10 Pentecost: Our shared congenital disease

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Here is a self-composed American Psalm for the 21st century
taken from Psalm 78 that we read this morning:

“He sent the east wind from heaven
and led the south wind by his power.

He rained vaccines on them like dust.
The masks were as many
as the sand of the sea.

He made the vaccines fall inside the camp,
all around the houses.
So the people received shots
as God gave them what they wanted.”

And then this commentary
adapted from John’s gospel story we heard:

“Jesus said, ‘The vaccines are the way to life. The person who is vaccinated and practices CDC advice, need fear no more, ever. I have told you this explicity because even though you have seen your unvaccinated and unmasked neighbors get sick, you don’t really believe it…I came down from heaven not to follow my own agenda but to spread the word: mask up when necessary, get vaccinated.’”

Okay, my editorial effort is goofy
but I was struck by the Psalm and Gospel.
Those two stories about people
doing or resisting
the very things
that might protect and save them,
parallels how unvaccinated people
resist the clear and obvious benefits
of being vaccinated
even when it does not compromise their health.

This present catastrophe of ours is all so biblically familiar.

God called the people of Israel, “stiff necked”
which is a great description
of human beings
when we put our foot down with resistance,
no matter what the evidence
and no matter what the consequence.

I made that creative parallel
just to say it has been going on
for a very long time.

We shake our heads today
in complete and utter disbelief
at what people are denying and saying “no” to,
and yet it has been going on
since the beginning.
Noah didn’t get a 75% postive response either.

Whether it is climate change
or the political situation or vaccines
stubborn resistance is par for the course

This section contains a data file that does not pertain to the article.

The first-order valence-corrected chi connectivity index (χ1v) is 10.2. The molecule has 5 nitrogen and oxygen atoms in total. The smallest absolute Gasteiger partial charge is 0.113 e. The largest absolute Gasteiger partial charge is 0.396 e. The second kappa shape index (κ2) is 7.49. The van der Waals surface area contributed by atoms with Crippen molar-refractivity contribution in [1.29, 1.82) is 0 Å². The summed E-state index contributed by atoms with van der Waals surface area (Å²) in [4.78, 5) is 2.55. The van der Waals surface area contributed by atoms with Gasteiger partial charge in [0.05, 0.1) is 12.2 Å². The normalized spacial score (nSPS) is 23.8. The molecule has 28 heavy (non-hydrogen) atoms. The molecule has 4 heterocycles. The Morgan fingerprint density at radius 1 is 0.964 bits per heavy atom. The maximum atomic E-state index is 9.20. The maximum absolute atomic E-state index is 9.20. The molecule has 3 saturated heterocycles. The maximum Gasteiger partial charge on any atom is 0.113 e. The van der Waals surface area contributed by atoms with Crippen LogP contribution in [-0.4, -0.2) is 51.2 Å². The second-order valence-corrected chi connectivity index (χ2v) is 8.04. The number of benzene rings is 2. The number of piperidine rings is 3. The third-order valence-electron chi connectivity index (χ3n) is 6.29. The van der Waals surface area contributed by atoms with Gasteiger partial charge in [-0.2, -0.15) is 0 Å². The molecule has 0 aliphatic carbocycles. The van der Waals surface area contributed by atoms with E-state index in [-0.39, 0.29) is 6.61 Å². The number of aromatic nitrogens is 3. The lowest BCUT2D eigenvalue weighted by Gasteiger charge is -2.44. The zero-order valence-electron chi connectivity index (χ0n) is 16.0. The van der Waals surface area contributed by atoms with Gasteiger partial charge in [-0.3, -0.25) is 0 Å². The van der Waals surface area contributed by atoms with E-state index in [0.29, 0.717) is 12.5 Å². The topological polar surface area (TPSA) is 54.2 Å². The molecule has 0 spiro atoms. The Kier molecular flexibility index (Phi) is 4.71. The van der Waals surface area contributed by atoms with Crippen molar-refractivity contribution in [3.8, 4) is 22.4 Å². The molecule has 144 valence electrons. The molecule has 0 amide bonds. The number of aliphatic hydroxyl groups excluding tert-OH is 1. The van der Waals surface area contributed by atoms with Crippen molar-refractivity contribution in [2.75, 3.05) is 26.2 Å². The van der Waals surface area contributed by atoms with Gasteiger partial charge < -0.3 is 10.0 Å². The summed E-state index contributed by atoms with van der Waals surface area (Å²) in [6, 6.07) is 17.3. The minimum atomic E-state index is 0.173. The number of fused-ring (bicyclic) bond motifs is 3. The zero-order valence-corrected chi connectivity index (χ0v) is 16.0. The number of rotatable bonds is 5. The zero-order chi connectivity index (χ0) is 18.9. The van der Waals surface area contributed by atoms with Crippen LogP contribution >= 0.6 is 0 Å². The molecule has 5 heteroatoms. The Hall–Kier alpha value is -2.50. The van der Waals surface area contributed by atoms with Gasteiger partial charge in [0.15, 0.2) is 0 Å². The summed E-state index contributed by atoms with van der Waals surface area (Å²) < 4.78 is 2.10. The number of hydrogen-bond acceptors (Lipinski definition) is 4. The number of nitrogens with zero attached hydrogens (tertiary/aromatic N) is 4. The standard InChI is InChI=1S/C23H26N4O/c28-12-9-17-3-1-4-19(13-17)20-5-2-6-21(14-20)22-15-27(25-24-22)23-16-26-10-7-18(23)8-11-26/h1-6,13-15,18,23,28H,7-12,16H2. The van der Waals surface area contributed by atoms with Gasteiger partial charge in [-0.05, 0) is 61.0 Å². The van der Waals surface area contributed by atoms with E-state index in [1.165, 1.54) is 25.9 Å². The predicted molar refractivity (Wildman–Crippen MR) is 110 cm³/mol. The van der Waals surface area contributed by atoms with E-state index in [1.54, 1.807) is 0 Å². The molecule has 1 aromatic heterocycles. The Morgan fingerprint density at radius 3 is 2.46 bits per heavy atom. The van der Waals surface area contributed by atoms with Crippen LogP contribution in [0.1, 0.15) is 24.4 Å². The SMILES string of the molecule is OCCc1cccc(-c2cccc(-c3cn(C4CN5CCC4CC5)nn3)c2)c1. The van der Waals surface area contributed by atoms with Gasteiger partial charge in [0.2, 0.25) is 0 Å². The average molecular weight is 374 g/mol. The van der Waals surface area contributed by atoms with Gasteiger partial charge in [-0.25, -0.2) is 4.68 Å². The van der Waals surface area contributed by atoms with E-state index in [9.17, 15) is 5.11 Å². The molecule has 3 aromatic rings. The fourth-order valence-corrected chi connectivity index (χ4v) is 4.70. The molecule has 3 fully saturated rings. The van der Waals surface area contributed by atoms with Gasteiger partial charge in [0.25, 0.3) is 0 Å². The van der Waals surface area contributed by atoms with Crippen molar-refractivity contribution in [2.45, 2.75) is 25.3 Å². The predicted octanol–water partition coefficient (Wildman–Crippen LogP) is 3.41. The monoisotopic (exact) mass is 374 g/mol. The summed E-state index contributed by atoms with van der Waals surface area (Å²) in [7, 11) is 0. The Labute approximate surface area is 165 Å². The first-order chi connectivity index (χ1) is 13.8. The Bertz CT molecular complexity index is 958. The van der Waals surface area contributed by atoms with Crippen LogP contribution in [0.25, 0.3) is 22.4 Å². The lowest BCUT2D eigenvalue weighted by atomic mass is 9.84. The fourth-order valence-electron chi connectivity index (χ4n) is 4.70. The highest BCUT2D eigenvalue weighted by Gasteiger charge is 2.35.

when comes to humans.
And what’s more, every single one of us here
has been a stiffed necked human
more than once in our lives.
Can I get an “Amen?”

I think most of you know
I have been contending with back issues
for quite a few months now.
I do not know what the solution will be
but I do know what the cause was:
years and years of stiff-necked Cam
doing things I should not have been doing
just because I refused to accept
I wasn’t big enough
and strong enough
to do them by myself.
When anyone warned me not to,
my neck stiffened
and I went on doing whatever I was doing
just to show I could: Evidence and science be damned.

That is what we do.
Jesus may be the Bread of Life
but we will bake our own,
thank you very much.

We will do what we want
when we want
and how we want
because —
well, because we are a stiff-necked species.
It is part of our disease.

If you didn’t know
we all have a congential disease
then I’m afraid
that is just one more denial
to add to your bar tab.

Traditional religious folks like to call it sin.
People like Paul and Augustine
developed awkward mythologies
to describe why we do
what we know we should not do —
even when it is against
our best interest.

I think the word sin has too much
religious baggage on it to be very useful.
But that does not mean
I am in denial about our universally shared
congenital disease.
I don’t know what to call it.
“Stupidity” might work,
but that has baggage too.

All I know, is that the Bible
is masterful at telling stories
about how stiff-necked we have always been —
whether kings and queens,
priests and prophets, or ordinary folk like us.

Over and over and over again
we have just refused
to see things as they are
because we didn’t like the evidence.

Over and over and over again